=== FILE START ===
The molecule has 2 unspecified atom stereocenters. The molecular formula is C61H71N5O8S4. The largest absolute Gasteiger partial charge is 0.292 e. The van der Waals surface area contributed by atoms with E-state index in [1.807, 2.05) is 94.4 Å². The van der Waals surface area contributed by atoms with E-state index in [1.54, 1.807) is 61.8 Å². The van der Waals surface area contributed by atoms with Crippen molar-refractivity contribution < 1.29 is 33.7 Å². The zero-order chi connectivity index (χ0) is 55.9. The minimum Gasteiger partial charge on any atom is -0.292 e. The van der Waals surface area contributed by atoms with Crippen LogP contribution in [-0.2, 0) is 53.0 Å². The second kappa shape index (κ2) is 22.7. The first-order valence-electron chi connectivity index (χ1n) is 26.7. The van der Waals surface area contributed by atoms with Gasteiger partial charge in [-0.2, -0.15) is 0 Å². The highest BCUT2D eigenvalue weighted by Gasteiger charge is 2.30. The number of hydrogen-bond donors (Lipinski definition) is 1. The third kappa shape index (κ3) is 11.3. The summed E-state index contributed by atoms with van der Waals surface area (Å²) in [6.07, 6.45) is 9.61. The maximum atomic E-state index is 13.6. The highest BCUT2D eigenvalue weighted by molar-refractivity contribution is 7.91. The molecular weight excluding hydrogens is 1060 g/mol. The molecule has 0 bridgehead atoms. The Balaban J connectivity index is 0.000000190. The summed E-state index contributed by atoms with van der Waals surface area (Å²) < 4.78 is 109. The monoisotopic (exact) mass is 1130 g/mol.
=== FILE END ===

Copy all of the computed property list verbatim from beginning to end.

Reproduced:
The molecule has 2 unspecified atom stereocenters. The molecular formula is C61H71N5O8S4. The largest absolute Gasteiger partial charge is 0.292 e. The van der Waals surface area contributed by atoms with E-state index in [1.807, 2.05) is 94.4 Å². The van der Waals surface area contributed by atoms with E-state index in [1.54, 1.807) is 61.8 Å². The van der Waals surface area contributed by atoms with Crippen molar-refractivity contribution < 1.29 is 33.7 Å². The zero-order chi connectivity index (χ0) is 55.9. The minimum Gasteiger partial charge on any atom is -0.292 e. The van der Waals surface area contributed by atoms with Crippen LogP contribution in [-0.2, 0) is 53.0 Å². The second kappa shape index (κ2) is 22.7. The first-order valence-electron chi connectivity index (χ1n) is 26.7. The van der Waals surface area contributed by atoms with Gasteiger partial charge in [-0.2, -0.15) is 0 Å². The highest BCUT2D eigenvalue weighted by Gasteiger charge is 2.30. The number of hydrogen-bond donors (Lipinski definition) is 1. The third kappa shape index (κ3) is 11.3. The summed E-state index contributed by atoms with van der Waals surface area (Å²) in [6.07, 6.45) is 9.61. The maximum atomic E-state index is 13.6. The highest BCUT2D eigenvalue weighted by molar-refractivity contribution is 7.91. The molecular weight excluding hydrogens is 1060 g/mol. The molecule has 0 bridgehead atoms. The Balaban J connectivity index is 0.000000190. The summed E-state index contributed by atoms with van der Waals surface area (Å²) < 4.78 is 109. The monoisotopic (exact) mass is 1130 g/mol.